Security Updates in iOS 7.1 – Reading Between the Lines

Earlier this week, Apple released iOS7.1. The update contained 46 vulnerabilities, 20 of which deemed to be critical issues.

While Apple’s efforts are laudable and should be encouraged, it is important to note that there are two problems that cannot be patched:

    1. In the iOS world, IT managers have no visibility into exploits of actual vulnerabilities.
    2. There are some inherent key vulnerabilities that do not provide the complete required solution. Although Apple addressed specific related vulnerabilities, these only touch the problem, but not the underlying design issues which cannot be fixed. What are they?

Malicious iOS Configuration Profiles

A profile is an extremely sensitive optional configuration file which allows to re-define different system functionality parameters such as mobile carrier settings, Mobile Device Management (MDM) settings and networking settings. Through social engineering techniques such as email phishing or a fake URL, an attacker can convince a user to install a malicious profile and compromise the device settings to silently route network traffic from the device to a remote proxy over SSL using a self-signed certificate.

The impact:
Once the attacker has re-routed all traffic from the mobile device to their own server, they can begin to install other malicious apps and decrypt SSL communications.

The vulnerability:
CVE-2014-1282. Malicious configuration profiles can be completely hidden from the user by assigning a longer than expected name to the profile

What to watch out for:
Apple has patched the hidden profile vulnerability. However, the fundamental attack vector still exists. Consequently, it is still possible to trick the user to install a malicious iOS configuration profile on iOS 7.1.

How can Lacoon MobileFortress help? MobileFortress detects generic malicious modification to the network settings of iOS devices, whether hidden or not. It then alerts the user and blocks further malicious communications.

Jailbreak Vulnerabilities

Overview:A jailbroken device means that all the built-in iOS security mechanisms have been removed. New iOS starts out being jailbreak free. It’s then a matter of time until attackers release a matching jailbreak.

The impact:
When targeting a Jailbroken device, attackers have multiple access platforms at their disposal. Consequently, it also enables attackers to easily install a malicious executable, such as a mobile Remote Access Trojan (mRAT). As its name implies, an mRAT takes full control of the sensors and the hardware of the mobile device without the owner’s knowledge.

The vulnerability:
CVE-2013-5133, CVE-2014-1272, CVE-2014-1273 and CVE-2014-1278. These vulnerabilities lead to a device jailbreak.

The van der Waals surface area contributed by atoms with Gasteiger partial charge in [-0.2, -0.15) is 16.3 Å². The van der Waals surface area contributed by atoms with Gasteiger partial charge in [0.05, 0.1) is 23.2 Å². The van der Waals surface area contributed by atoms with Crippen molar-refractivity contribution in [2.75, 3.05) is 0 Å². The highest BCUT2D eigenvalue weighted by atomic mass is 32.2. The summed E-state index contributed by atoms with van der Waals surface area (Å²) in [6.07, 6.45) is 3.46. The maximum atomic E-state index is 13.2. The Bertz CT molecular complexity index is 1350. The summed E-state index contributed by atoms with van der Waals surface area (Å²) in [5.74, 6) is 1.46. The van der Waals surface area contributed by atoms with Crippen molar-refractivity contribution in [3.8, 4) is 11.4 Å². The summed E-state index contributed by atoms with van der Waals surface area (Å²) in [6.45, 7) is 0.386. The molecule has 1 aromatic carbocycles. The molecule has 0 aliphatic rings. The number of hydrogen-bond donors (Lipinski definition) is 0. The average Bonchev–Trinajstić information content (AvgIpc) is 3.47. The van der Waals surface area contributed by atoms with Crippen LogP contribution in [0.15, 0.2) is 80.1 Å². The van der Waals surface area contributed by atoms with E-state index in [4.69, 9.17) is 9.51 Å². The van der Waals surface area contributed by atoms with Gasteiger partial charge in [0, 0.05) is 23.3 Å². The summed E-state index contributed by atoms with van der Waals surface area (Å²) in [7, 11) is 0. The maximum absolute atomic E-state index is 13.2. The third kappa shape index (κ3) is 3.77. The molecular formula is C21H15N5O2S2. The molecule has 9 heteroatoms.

What to watch out for: Hacking groups like evad3rs are now capable of releasing updates to their jailbreak tools within days of an iOS release. There are a number of similar groups who aim to find as many holes in a new iOS version as possible. They are usually non-profit teams that want to ensure users can jailbreak their phones as fast as possible.

How can Lacoon MobileFortress help?
MobileFortress periodically tests the iOS device for Indicators of Compromise (IoC) related to jailbreaks. Accordingly, it alerts the device owner and IT administrator, while also mitigating any issues that might have arisen due to malicious apps installed on the jailbroken device.

Malicious Applications on Non-Jailbroken Devices

Overview: Malicious apps can range from mobile surveillance software with limited capabilities, to a full-scale mRAT that can collect many types of data from the device and receive commands from a remote server. A large percent of iOS malware only affects jailbroken devices, however advanced mRATs can now affect non-jailbroken devices. Essentially, it’s about crossing two hurdles – malware finding it’s way to the device then successfully attaching itself.

The impact:
Once malware has installed itself on the device, based on how advanced it is, it can do anything from stealing calendar events to eavesdropping on device microphone, grabbing GPS data and passwords.

The vulnerability :
CVE-2014-1276. Enables key-logging and click-logging on a non-jailbroken device.

What to watch out for:
This vulnerability does not only affect non-jailbroken devices, but also enables an attacker to compromise the integrity of secure containers and wrapping technologies.
This specific vulnerability may have been patched, but not only is it a sign of things to come regarding mRATs on non-jailbroken devices, it seems that Apple’s success in keeping the Appstore malware-free won’t be enough. It’s still possible to sideload malicious iOS Apps via stolen or fraudulent certificates (thus bypassing the App Store). In turn, these malicious apps can steal contact, calendar and email information and are able to control and record different sensors, including a device’s microphone and GPS.

How can Lacoon MobileFortress help?
MobileFortress detects sideloaded iOS apps that use stolen or fraudulent certificates and alerts the device owner and IT administrator.

For those interested in learning more about the threats to iOS devices, read our blog entry: “The Spy in Your Pocket, Part 2: Cyber Threats to iOS”

Or, watch the Top 5 Cyber Risks to iOS devices on YouTube:

Thanks goes to Shalom Bublil and Roman Blachman for assisting in writing this blog.